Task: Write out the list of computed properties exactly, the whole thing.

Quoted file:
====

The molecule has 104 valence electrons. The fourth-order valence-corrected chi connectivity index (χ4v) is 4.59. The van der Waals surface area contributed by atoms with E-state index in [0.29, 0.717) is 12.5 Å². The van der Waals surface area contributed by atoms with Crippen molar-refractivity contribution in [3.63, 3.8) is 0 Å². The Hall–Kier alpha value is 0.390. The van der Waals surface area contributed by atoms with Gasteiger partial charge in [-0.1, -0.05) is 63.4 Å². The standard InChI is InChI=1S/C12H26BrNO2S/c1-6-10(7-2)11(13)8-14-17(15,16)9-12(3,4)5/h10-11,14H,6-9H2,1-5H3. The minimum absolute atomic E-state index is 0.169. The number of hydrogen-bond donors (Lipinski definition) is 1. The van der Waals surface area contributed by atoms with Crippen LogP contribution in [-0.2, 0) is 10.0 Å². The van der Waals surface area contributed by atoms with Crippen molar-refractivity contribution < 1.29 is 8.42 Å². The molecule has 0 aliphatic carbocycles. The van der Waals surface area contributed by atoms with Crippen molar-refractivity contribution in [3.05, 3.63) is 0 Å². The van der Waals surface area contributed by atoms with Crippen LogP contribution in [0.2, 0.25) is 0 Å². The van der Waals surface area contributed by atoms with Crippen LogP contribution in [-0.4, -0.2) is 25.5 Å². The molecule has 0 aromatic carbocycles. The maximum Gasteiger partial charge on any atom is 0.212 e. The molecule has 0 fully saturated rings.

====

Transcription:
The molecule has 104 valence electrons. The fourth-order valence-corrected chi connectivity index (χ4v) is 4.59. The van der Waals surface area contributed by atoms with E-state index in [0.29, 0.717) is 12.5 Å². The van der Waals surface area contributed by atoms with Crippen molar-refractivity contribution in [3.63, 3.8) is 0 Å². The Hall–Kier alpha value is 0.390. The van der Waals surface area contributed by atoms with Gasteiger partial charge in [-0.1, -0.05) is 63.4 Å². The standard InChI is InChI=1S/C12H26BrNO2S/c1-6-10(7-2)11(13)8-14-17(15,16)9-12(3,4)5/h10-11,14H,6-9H2,1-5H3. The minimum absolute atomic E-state index is 0.169. The number of hydrogen-bond donors (Lipinski definition) is 1. The van der Waals surface area contributed by atoms with Crippen LogP contribution in [-0.2, 0) is 10.0 Å². The van der Waals surface area contributed by atoms with Crippen molar-refractivity contribution < 1.29 is 8.42 Å². The molecule has 0 aliphatic carbocycles. The van der Waals surface area contributed by atoms with Crippen molar-refractivity contribution in [3.05, 3.63) is 0 Å². The van der Waals surface area contributed by atoms with Crippen LogP contribution in [0.2, 0.25) is 0 Å². The van der Waals surface area contributed by atoms with Crippen LogP contribution in [-0.4, -0.2) is 25.5 Å². The molecule has 0 aromatic carbocycles. The maximum Gasteiger partial charge on any atom is 0.212 e. The molecule has 0 fully saturated rings.